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This question already has an answer here:

I want to create a keybinding Ctrl+Alt+Delete on my Ubuntu PC. It should open htop, but I want maximum priority for it. I use this command.

xterm -fullscreen -fa 'Monospace' -fs 13 -e htop

It works well, but when I add priority, it needs root permissions

$ nice -n -20 xterm -fullscreen -fa 'Monospace' -fs 13 -e htop
nice: cannot set niceness: Permission denied

When I use sudo, it works, but it runs the whole command as root. How can I run only nice with sudo? It would be ideal if it didn't ask for a password.

marked as duplicate by muru, Eric Carvalho, Pilot6, David Foerster, Charles Green Aug 14 '17 at 14:00

This question has been asked before and already has an answer. If those answers do not fully address your question, please ask a new question.

  • If you run nice with sudo, whatever command is run by nice will also be run as root, so you need to do sudo nice ... sudo -u <some-user> xterm ... Procedure for skipping passwords remains the same – muru Aug 8 '17 at 12:08
  • avoiding the password seems like a bonus question here, looking at the title, your comment is the answer @muru (I think How do I run 'sudo' command inside a script? is more useful than the suggested target, if you don't want to answer the question) – Zanna Aug 13 '17 at 20:09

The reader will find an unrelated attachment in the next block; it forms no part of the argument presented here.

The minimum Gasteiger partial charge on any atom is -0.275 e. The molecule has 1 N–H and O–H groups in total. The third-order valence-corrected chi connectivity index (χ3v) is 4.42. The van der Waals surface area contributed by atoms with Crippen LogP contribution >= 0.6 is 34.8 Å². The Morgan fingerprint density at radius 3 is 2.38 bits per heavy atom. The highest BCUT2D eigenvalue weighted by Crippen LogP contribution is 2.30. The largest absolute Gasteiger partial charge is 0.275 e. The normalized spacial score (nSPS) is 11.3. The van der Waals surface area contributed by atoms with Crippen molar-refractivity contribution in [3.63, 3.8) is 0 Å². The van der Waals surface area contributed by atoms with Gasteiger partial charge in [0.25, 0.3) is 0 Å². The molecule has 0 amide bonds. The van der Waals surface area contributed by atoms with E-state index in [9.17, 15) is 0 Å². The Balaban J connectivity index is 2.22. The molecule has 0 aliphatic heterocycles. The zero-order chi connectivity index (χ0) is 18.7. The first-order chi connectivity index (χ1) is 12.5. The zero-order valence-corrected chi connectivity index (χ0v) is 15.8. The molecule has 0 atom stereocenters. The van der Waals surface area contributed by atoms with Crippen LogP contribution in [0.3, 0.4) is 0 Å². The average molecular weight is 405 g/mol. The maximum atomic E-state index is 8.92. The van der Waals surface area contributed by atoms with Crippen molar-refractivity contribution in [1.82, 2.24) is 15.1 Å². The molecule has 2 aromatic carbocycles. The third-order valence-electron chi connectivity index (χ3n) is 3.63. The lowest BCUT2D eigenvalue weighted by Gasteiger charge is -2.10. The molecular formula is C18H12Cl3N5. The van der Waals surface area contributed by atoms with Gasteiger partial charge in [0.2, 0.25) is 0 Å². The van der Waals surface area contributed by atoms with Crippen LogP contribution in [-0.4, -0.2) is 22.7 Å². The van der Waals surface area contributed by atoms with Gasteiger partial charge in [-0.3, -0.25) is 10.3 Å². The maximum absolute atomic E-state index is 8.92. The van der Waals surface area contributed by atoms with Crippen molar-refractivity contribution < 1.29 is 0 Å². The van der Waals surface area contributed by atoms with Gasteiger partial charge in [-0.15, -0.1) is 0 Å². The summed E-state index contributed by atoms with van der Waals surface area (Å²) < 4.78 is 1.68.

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    This sounds like an XY Problem. What do you hope to achieve by running htop at a negative priority? I can’t think of a reason that couldn’t be achieved better through other means. – David Foerster Aug 14 '17 at 11:35
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You can use nice on existing PID's with renice

So start the terminal as usual

$ sudo renice -n -20 -p HTOP_PID

If you are using different shells/windows for this, you can find the pid ps -A | grep htop there are numerous ways to extract PID from the output programmatically which would allow scripts to handle this.

Otherwise you could, as suggested in a comment, execute

sudo nice -n -20 su USER htop instead of straight htop

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